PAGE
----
Friday, January 16, 2009
PD's Sweeney deathwatch -- and a failed coup
Martin Sweeney, Cleveland's city council president, has been in the news a lot lately, and almost every time, the Plain Dealer speculates he's about to be deposed. But now, Sweeney's made a power play: he's banished Matt Zone from council's powerful finance committee for vying to unseat him.
Turns out Zone (photo at right) was trying all last year to get the 11 votes needed to replace Sweeney (at left) as council president. Then he spoke out publicly against Sweeney, saying the council was redrawing its ward map too secretly. So Sweeney gave Zone the boot.
"If you decide to oppose the direction of council leadership, you will also stand to lose plum committee assignments," Sweeney explained.
PD reporters must've known about Zone's efforts -- it'd explain their extended Martin Sweeney deathwatch throughout 2008. It's not over: Zone tells the paper the fall council elections could change the factions on council and depose Sweeney.
What would a change in leadership mean for Cleveland? Zone, who represents the Detroit-Shoreway neighborhood, is smart, independent, and assertive about issues he cares about, such as supporting arts and culture.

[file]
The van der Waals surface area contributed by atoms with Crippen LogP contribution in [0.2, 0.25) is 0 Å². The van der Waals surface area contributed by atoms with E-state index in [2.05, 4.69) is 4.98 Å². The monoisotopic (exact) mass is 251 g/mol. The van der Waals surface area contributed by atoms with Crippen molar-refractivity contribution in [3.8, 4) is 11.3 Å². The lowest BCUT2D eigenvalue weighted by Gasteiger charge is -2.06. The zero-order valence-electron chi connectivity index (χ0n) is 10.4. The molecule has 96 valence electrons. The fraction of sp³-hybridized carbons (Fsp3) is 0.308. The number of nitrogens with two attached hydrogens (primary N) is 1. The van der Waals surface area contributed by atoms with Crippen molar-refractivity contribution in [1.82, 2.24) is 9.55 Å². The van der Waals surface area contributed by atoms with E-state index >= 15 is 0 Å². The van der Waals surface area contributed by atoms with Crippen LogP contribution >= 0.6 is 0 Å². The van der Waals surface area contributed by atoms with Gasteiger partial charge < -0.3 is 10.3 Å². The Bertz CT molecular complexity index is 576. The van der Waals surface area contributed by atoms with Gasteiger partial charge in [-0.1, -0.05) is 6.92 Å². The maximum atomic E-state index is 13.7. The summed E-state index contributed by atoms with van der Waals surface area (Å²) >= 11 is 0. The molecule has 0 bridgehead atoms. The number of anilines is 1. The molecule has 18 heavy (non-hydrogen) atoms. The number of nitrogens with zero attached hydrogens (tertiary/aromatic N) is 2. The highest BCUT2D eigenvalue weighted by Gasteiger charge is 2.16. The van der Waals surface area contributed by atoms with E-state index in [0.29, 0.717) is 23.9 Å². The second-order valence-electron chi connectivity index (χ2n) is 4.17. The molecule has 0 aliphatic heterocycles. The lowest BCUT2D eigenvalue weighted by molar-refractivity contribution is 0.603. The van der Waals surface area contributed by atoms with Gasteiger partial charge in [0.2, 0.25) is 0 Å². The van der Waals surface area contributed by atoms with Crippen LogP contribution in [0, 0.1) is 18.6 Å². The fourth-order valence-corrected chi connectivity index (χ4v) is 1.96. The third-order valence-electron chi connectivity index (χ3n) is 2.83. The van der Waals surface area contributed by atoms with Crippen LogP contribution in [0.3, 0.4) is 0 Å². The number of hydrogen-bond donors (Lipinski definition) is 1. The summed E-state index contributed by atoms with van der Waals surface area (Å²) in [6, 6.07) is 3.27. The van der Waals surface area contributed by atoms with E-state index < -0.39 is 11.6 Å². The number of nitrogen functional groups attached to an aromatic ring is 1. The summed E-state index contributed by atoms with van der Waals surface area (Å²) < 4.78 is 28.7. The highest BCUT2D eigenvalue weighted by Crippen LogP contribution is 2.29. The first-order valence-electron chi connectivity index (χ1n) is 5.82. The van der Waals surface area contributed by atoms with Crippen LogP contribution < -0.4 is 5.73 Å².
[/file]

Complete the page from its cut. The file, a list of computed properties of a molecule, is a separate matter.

If he took over as leader, I think council would become more assertive, more of a check and balance on Mayor Frank Jackson's power.
Sweeney succeeded Jackson as council president because he was Jackson's top lieutenant. That's why council hasn't challenged the mayor on much at all in three years. Racking my brain, I can only think of a few newsworthy occasions when council has shown leadership independent of the mayor. One was on tax abatements for new homes -- Jackson wanted to cut back on them, but council convinced him not to. A second was the new domestic partner registry, designed to make Cleveland more gay-friendly -- that was council's idea. The third, which was symbolic, came when Jackson said little about the Kinsman shooting incident in 2007, so council stepped up.
Relations between Cleveland's mayor and council swing like a pendulum. When Mike White's term as mayor ended, Clevelanders wanted an end to the strife between him and Mike Polensek's council faction. (Polensek had taken power in a 1999 coup because council felt White was walking all over them.) Mayor Jane Campbell tried to usher in an era of peace, but her falling-out with Jackson led to his successful run to replace her. Now the pendulum has swung so far toward peace and cooperation that the council rarely challenges the mayor.
Sweeney's move shows he feels his hold on power is still strong, despite questions about his leadership and his name appearing on subpoenas connected to the county corruption probe. Just as in the recent special elections in Hough and the Lee-Harvard neighborhood, lots of council races this year will shape up as pro-Sweeney vs. anti-Sweeney races (which must be why the ward redistricting is so important to Zone).
What the elections will mean for the mayor, I'll get to next week.